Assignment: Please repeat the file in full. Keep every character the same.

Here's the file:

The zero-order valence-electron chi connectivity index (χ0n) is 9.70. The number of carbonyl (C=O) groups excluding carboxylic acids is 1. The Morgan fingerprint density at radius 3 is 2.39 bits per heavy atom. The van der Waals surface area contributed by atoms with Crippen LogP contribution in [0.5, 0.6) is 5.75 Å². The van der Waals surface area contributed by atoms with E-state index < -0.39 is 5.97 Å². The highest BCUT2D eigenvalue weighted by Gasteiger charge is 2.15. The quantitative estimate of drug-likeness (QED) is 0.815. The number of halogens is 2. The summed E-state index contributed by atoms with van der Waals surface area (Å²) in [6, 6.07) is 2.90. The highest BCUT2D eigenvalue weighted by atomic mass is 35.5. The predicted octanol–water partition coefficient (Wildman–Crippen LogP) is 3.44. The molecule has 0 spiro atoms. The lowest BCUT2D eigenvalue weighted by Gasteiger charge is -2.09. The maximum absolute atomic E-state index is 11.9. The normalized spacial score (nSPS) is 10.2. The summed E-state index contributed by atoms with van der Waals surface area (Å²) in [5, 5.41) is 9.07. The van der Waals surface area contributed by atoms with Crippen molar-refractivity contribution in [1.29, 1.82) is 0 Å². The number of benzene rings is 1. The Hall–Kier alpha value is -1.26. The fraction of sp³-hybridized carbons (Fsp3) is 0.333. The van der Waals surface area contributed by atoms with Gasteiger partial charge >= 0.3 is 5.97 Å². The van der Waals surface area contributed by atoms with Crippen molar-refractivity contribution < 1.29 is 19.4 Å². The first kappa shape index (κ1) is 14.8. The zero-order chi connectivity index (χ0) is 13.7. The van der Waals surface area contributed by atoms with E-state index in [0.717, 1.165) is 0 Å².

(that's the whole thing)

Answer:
The zero-order valence-electron chi connectivity index (χ0n) is 9.70. The number of carbonyl (C=O) groups excluding carboxylic acids is 1. The Morgan fingerprint density at radius 3 is 2.39 bits per heavy atom. The van der Waals surface area contributed by atoms with Crippen LogP contribution in [0.5, 0.6) is 5.75 Å². The van der Waals surface area contributed by atoms with E-state index < -0.39 is 5.97 Å². The highest BCUT2D eigenvalue weighted by Gasteiger charge is 2.15. The quantitative estimate of drug-likeness (QED) is 0.815. The number of halogens is 2. The summed E-state index contributed by atoms with van der Waals surface area (Å²) in [6, 6.07) is 2.90. The highest BCUT2D eigenvalue weighted by atomic mass is 35.5. The predicted octanol–water partition coefficient (Wildman–Crippen LogP) is 3.44. The molecule has 0 spiro atoms. The lowest BCUT2D eigenvalue weighted by Gasteiger charge is -2.09. The maximum absolute atomic E-state index is 11.9. The normalized spacial score (nSPS) is 10.2. The summed E-state index contributed by atoms with van der Waals surface area (Å²) in [5, 5.41) is 9.07. The van der Waals surface area contributed by atoms with Crippen molar-refractivity contribution in [1.29, 1.82) is 0 Å². The number of benzene rings is 1. The Hall–Kier alpha value is -1.26. The fraction of sp³-hybridized carbons (Fsp3) is 0.333. The van der Waals surface area contributed by atoms with Gasteiger partial charge >= 0.3 is 5.97 Å². The van der Waals surface area contributed by atoms with Crippen molar-refractivity contribution < 1.29 is 19.4 Å². The first kappa shape index (κ1) is 14.8. The zero-order chi connectivity index (χ0) is 13.7. The van der Waals surface area contributed by atoms with E-state index in [0.717, 1.165) is 0 Å².